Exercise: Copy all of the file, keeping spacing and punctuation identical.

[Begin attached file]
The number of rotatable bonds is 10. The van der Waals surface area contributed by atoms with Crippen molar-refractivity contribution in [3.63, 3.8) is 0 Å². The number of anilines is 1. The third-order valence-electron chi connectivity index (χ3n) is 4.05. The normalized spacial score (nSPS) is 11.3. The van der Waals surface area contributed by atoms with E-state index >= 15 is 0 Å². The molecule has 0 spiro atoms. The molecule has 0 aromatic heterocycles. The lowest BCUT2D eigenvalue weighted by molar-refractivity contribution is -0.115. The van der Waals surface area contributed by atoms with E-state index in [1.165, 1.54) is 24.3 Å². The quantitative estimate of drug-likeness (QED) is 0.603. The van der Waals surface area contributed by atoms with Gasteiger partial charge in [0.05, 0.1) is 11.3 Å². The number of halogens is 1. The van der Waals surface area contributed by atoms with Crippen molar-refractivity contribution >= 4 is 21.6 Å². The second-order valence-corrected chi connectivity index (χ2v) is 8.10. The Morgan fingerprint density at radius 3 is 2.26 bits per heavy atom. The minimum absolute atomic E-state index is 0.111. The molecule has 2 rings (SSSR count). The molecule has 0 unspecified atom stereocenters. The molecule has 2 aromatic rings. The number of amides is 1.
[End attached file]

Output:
The number of rotatable bonds is 10. The van der Waals surface area contributed by atoms with Crippen molar-refractivity contribution in [3.63, 3.8) is 0 Å². The number of anilines is 1. The third-order valence-electron chi connectivity index (χ3n) is 4.05. The normalized spacial score (nSPS) is 11.3. The van der Waals surface area contributed by atoms with E-state index >= 15 is 0 Å². The molecule has 0 spiro atoms. The molecule has 0 aromatic heterocycles. The lowest BCUT2D eigenvalue weighted by molar-refractivity contribution is -0.115. The van der Waals surface area contributed by atoms with E-state index in [1.165, 1.54) is 24.3 Å². The quantitative estimate of drug-likeness (QED) is 0.603. The van der Waals surface area contributed by atoms with Gasteiger partial charge in [0.05, 0.1) is 11.3 Å². The number of halogens is 1. The van der Waals surface area contributed by atoms with Crippen molar-refractivity contribution >= 4 is 21.6 Å². The second-order valence-corrected chi connectivity index (χ2v) is 8.10. The Morgan fingerprint density at radius 3 is 2.26 bits per heavy atom. The minimum absolute atomic E-state index is 0.111. The molecule has 2 rings (SSSR count). The molecule has 0 unspecified atom stereocenters. The molecule has 2 aromatic rings. The number of amides is 1.